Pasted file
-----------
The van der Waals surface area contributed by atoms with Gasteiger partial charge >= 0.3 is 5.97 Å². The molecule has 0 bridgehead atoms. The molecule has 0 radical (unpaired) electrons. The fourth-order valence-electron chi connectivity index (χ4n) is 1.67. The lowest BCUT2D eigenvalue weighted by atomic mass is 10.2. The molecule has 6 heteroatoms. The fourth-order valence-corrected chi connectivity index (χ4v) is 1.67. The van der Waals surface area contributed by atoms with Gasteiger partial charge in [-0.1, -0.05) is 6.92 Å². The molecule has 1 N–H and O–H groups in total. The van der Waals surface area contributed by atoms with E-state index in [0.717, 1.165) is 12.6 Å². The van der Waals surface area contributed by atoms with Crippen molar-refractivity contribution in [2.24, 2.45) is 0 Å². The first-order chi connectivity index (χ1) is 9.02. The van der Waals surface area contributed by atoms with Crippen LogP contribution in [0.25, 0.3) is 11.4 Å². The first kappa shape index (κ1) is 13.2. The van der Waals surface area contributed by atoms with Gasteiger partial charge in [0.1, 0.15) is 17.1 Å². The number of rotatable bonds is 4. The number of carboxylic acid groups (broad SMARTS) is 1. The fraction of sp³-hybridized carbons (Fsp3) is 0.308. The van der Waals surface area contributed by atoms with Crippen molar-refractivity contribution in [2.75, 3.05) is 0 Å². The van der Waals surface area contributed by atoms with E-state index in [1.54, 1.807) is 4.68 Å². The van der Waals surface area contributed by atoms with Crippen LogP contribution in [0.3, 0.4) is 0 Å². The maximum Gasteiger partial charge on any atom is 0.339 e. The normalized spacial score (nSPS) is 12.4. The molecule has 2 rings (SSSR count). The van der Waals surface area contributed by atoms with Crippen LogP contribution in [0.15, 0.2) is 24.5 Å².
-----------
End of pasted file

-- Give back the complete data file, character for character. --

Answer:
The van der Waals surface area contributed by atoms with Gasteiger partial charge >= 0.3 is 5.97 Å². The molecule has 0 bridgehead atoms. The molecule has 0 radical (unpaired) electrons. The fourth-order valence-electron chi connectivity index (χ4n) is 1.67. The lowest BCUT2D eigenvalue weighted by atomic mass is 10.2. The molecule has 6 heteroatoms. The fourth-order valence-corrected chi connectivity index (χ4v) is 1.67. The van der Waals surface area contributed by atoms with Gasteiger partial charge in [-0.1, -0.05) is 6.92 Å². The molecule has 1 N–H and O–H groups in total. The van der Waals surface area contributed by atoms with E-state index in [0.717, 1.165) is 12.6 Å². The van der Waals surface area contributed by atoms with Crippen molar-refractivity contribution in [2.24, 2.45) is 0 Å². The first-order chi connectivity index (χ1) is 9.02. The van der Waals surface area contributed by atoms with Crippen LogP contribution in [0.25, 0.3) is 11.4 Å². The first kappa shape index (κ1) is 13.2. The van der Waals surface area contributed by atoms with Gasteiger partial charge in [0.1, 0.15) is 17.1 Å². The number of rotatable bonds is 4. The number of carboxylic acid groups (broad SMARTS) is 1. The fraction of sp³-hybridized carbons (Fsp3) is 0.308. The van der Waals surface area contributed by atoms with Crippen molar-refractivity contribution in [2.75, 3.05) is 0 Å². The van der Waals surface area contributed by atoms with E-state index in [1.54, 1.807) is 4.68 Å². The van der Waals surface area contributed by atoms with Crippen LogP contribution in [0.3, 0.4) is 0 Å². The maximum Gasteiger partial charge on any atom is 0.339 e. The normalized spacial score (nSPS) is 12.4. The molecule has 2 rings (SSSR count). The van der Waals surface area contributed by atoms with Crippen LogP contribution in [0.15, 0.2) is 24.5 Å².